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Me on Books

Me on Books features reviews of young adult novels, the occasional middle grade or graphic novel, and promotes Canadian young adult authors as much as possible. :)

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For Darkness Shows the Stars
Diana Peterfreund
Perfect Ruin
Lauren DeStefano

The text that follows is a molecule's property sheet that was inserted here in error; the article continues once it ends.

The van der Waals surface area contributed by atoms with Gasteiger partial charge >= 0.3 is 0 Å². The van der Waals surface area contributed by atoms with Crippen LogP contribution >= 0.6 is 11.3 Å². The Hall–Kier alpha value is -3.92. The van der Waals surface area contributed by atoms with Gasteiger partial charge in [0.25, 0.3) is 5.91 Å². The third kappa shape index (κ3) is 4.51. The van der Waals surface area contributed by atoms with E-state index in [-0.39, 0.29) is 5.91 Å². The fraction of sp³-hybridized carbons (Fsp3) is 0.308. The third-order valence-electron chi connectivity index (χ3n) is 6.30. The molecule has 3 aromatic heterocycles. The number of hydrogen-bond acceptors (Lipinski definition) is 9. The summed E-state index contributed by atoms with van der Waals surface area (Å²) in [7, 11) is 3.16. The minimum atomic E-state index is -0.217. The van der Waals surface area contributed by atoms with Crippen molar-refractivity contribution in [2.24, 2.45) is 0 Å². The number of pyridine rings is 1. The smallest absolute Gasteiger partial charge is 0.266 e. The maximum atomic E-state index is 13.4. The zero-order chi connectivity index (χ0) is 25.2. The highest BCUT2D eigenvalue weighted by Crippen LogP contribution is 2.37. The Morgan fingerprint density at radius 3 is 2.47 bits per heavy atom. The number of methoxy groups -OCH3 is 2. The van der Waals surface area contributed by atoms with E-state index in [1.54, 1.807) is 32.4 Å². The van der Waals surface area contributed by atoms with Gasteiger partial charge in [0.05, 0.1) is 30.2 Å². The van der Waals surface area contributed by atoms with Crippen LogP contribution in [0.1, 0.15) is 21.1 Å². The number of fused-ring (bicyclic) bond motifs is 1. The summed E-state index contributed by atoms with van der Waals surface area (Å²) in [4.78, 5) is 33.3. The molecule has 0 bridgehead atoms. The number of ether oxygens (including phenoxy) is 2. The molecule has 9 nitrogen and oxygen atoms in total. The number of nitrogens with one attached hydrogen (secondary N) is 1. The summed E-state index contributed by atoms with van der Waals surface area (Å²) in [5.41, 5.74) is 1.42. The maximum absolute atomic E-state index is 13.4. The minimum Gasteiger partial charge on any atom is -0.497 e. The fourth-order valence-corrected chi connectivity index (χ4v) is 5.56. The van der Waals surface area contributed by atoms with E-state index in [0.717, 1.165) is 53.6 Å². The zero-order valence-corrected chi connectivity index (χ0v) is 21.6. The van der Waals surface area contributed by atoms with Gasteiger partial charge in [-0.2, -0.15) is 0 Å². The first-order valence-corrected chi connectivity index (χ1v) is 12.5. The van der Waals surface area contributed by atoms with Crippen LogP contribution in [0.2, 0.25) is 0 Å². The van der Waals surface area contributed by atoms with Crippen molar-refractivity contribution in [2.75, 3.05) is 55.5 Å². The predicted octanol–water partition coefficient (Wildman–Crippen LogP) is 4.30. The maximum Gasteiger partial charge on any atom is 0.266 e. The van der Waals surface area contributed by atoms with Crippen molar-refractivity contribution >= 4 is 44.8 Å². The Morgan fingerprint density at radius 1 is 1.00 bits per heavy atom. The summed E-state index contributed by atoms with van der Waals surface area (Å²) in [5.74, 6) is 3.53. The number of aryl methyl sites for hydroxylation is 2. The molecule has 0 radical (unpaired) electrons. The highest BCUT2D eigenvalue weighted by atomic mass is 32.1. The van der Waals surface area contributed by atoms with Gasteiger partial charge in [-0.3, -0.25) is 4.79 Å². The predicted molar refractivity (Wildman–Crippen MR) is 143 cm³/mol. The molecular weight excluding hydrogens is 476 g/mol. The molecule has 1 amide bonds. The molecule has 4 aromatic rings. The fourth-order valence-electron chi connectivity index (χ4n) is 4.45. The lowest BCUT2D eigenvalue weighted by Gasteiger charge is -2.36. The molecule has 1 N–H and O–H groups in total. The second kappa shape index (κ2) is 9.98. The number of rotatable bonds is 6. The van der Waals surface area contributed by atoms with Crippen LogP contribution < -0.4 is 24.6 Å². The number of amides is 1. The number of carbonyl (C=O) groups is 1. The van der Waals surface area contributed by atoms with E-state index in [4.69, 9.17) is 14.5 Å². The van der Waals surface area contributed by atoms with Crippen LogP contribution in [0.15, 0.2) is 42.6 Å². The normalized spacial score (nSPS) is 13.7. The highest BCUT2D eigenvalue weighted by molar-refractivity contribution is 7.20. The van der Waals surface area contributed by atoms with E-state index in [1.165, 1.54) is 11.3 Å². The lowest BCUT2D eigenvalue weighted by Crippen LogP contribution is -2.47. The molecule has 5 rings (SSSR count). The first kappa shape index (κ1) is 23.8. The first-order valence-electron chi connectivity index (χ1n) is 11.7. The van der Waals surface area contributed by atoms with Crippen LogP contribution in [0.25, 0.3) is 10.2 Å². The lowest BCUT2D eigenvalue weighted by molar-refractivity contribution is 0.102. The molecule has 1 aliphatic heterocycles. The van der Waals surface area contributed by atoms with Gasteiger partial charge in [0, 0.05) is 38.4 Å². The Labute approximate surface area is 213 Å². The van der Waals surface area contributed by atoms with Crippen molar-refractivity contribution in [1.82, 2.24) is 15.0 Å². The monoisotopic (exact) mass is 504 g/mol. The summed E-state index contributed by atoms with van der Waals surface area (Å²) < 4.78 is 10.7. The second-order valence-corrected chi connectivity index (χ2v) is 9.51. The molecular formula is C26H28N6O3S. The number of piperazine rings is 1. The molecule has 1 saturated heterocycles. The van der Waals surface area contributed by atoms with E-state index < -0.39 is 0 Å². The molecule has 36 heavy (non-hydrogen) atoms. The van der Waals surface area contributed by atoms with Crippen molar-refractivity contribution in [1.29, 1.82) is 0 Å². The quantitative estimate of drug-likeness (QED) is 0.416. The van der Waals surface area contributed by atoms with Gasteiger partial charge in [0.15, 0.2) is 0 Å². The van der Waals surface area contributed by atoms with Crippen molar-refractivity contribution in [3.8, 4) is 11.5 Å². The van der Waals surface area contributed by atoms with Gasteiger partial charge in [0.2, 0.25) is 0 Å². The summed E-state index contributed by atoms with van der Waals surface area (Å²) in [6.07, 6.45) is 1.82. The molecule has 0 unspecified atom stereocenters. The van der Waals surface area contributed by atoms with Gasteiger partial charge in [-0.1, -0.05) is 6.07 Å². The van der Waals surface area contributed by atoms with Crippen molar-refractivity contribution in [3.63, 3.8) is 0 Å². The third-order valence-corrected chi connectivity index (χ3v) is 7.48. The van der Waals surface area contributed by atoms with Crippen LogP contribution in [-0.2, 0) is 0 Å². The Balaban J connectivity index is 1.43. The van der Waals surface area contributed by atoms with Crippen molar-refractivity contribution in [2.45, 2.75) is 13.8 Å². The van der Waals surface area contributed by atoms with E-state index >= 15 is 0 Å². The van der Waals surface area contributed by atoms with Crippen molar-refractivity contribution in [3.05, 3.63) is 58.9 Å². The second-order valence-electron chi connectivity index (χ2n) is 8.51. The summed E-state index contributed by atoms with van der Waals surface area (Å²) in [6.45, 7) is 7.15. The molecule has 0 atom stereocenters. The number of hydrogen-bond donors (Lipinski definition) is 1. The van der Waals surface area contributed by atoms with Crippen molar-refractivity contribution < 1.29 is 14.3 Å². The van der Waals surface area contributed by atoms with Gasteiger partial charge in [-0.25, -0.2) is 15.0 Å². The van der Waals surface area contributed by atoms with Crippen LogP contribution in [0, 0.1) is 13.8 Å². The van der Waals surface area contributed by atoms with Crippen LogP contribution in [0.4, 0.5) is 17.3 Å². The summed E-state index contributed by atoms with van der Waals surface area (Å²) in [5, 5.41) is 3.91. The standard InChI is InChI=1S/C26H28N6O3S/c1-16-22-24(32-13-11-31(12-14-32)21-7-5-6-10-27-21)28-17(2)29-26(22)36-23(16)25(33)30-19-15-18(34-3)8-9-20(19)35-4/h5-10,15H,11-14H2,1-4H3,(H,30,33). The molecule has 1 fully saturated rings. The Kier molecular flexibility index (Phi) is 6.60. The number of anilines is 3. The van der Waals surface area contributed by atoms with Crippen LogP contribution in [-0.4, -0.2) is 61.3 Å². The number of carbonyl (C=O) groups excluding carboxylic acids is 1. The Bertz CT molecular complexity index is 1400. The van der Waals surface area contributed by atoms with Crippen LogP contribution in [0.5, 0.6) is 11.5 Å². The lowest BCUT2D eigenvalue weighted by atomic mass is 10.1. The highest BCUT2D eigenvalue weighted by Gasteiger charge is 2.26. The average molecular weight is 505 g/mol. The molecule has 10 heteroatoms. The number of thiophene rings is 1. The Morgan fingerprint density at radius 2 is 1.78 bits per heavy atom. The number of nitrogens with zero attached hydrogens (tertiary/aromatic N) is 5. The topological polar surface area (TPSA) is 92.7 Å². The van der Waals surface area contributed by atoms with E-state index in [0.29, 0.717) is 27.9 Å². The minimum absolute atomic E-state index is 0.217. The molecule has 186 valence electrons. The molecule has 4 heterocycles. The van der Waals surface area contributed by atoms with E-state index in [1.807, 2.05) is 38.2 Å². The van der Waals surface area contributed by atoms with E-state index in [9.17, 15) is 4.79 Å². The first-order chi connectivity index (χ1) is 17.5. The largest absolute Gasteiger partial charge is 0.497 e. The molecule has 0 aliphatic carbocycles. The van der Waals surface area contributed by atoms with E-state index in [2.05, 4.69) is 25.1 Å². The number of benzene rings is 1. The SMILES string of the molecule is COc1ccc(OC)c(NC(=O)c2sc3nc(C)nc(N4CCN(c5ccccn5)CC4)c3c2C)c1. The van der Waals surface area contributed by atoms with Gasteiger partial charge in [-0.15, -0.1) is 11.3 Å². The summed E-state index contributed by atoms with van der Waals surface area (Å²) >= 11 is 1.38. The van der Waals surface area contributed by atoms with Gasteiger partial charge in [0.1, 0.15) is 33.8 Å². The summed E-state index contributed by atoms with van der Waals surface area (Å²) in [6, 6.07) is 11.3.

Legend - What was once the western United States is now the Republic, a nation perpetually at war with its neighbours. Born into an elite family, June is a prodigy being groomed for success in the highest of military circles. Born in the slums, Day is the country's most wanted criminal, but his motives aren't as malicious as they appear. June and Day have no reason to cross paths, until June's brother is killed and Day is the prime suspect. Caught in a game of cat and mouse, Day races to save his family while June is on the hunt to avenge her brother. But then the two uncover the truth of what has really brought them together, and the sinister lengths their country will go to keep its secrets.Marie Lu's debut is packed with suspense and action, this book is non-stop with thrills and cunning plans. We're given two characters who are both intelligent and motivated, very good at what they do, and they're thrown together in a world crumbling but still controlled by an oppressive dystopian-style government. Reading this book was like watching a great action movie. It kept me on the edge of my seat, waiting to see what twist would be thrown at me.So much of this book is about intelligence and being strategic, about seeing all the possible outcomes, about knowing everything that's happening around you and planning around it. June and Day both think in multiple directions while most of us only think linearly. There's one goal with one way to go about achieving it, but that's not how it is for June and Day. There's always another way, another option, another gap in the wall to sneak through. They were glorious together.This book is also about family. The lengths Day is willing to go to to keep them safe, to keep them healthy as a sickness sweeps through the slums, to keep them from suffering. The lengths June is willing to go to to learn who killed her brother. Then family becomes the people you care about, the people you trust above all else.While I'm starting to feel a certain complacency in terms of dystopian YA, this was refreshing. Still a dystopian but with more of a military feel. It made the book harder for me, harder for the leaders to crack. And the divide between the poor and the rich was so clear. But nowhere is safe, nowhere is perfect. Society is still crumbling in on itself. It'll just take more than one bomb for it to break.The lies of a dystopian society is what brings it down in the end. Look at Ally Condie's Matched. They decide what's best for the general public and so what they believe will keep the population happy to make sure society won't crumble. But they withhold, they secrete and sweep it under the rug, and remove the outliers to keep the majority in check.Fast-paced, thrilling, intelligent, Legend will leave readers scrambling for more, waiting for the next pin to drop, the next heavy fall of a soldier's boot, the next gunshot.